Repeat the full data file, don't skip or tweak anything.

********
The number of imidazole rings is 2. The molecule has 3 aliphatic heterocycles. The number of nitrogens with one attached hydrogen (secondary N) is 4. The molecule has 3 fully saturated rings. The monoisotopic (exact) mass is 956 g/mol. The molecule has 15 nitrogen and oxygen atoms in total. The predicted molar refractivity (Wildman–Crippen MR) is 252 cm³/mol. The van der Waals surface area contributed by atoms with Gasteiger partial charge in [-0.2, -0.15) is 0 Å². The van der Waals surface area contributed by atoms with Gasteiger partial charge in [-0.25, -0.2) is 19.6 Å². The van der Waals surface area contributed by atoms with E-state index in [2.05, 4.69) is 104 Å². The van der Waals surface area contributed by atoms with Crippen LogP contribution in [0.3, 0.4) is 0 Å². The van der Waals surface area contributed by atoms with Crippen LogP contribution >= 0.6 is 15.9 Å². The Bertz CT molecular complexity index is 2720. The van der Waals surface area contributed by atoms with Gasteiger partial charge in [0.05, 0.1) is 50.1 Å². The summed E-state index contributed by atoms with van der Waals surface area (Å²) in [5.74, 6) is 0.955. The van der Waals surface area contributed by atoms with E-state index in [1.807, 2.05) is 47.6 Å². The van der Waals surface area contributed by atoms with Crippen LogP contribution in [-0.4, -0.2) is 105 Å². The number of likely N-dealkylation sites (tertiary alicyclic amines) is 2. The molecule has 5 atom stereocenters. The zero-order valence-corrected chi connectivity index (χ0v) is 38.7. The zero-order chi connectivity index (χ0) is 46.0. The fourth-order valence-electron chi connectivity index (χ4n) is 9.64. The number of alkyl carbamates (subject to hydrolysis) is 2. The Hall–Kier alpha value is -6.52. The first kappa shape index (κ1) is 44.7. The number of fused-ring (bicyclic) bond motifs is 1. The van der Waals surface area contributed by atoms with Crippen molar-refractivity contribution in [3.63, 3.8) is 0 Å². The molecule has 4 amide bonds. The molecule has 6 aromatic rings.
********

The number of imidazole rings is 2. The molecule has 3 aliphatic heterocycles. The number of nitrogens with one attached hydrogen (secondary N) is 4. The molecule has 3 fully saturated rings. The monoisotopic (exact) mass is 956 g/mol. The molecule has 15 nitrogen and oxygen atoms in total. The predicted molar refractivity (Wildman–Crippen MR) is 252 cm³/mol. The van der Waals surface area contributed by atoms with Gasteiger partial charge in [-0.2, -0.15) is 0 Å². The van der Waals surface area contributed by atoms with Gasteiger partial charge in [-0.25, -0.2) is 19.6 Å². The van der Waals surface area contributed by atoms with E-state index in [2.05, 4.69) is 104 Å². The van der Waals surface area contributed by atoms with Crippen LogP contribution in [0.3, 0.4) is 0 Å². The van der Waals surface area contributed by atoms with Crippen LogP contribution >= 0.6 is 15.9 Å². The Bertz CT molecular complexity index is 2720. The van der Waals surface area contributed by atoms with Gasteiger partial charge in [0.05, 0.1) is 50.1 Å². The summed E-state index contributed by atoms with van der Waals surface area (Å²) in [5.74, 6) is 0.955. The van der Waals surface area contributed by atoms with E-state index in [1.807, 2.05) is 47.6 Å². The van der Waals surface area contributed by atoms with Crippen LogP contribution in [-0.4, -0.2) is 105 Å². The number of likely N-dealkylation sites (tertiary alicyclic amines) is 2. The molecule has 5 atom stereocenters. The zero-order valence-corrected chi connectivity index (χ0v) is 38.7. The zero-order chi connectivity index (χ0) is 46.0. The fourth-order valence-electron chi connectivity index (χ4n) is 9.64. The number of alkyl carbamates (subject to hydrolysis) is 2. The Hall–Kier alpha value is -6.52. The first kappa shape index (κ1) is 44.7. The number of fused-ring (bicyclic) bond motifs is 1. The van der Waals surface area contributed by atoms with Crippen molar-refractivity contribution in [3.63, 3.8) is 0 Å². The molecule has 4 amide bonds. The molecule has 6 aromatic rings.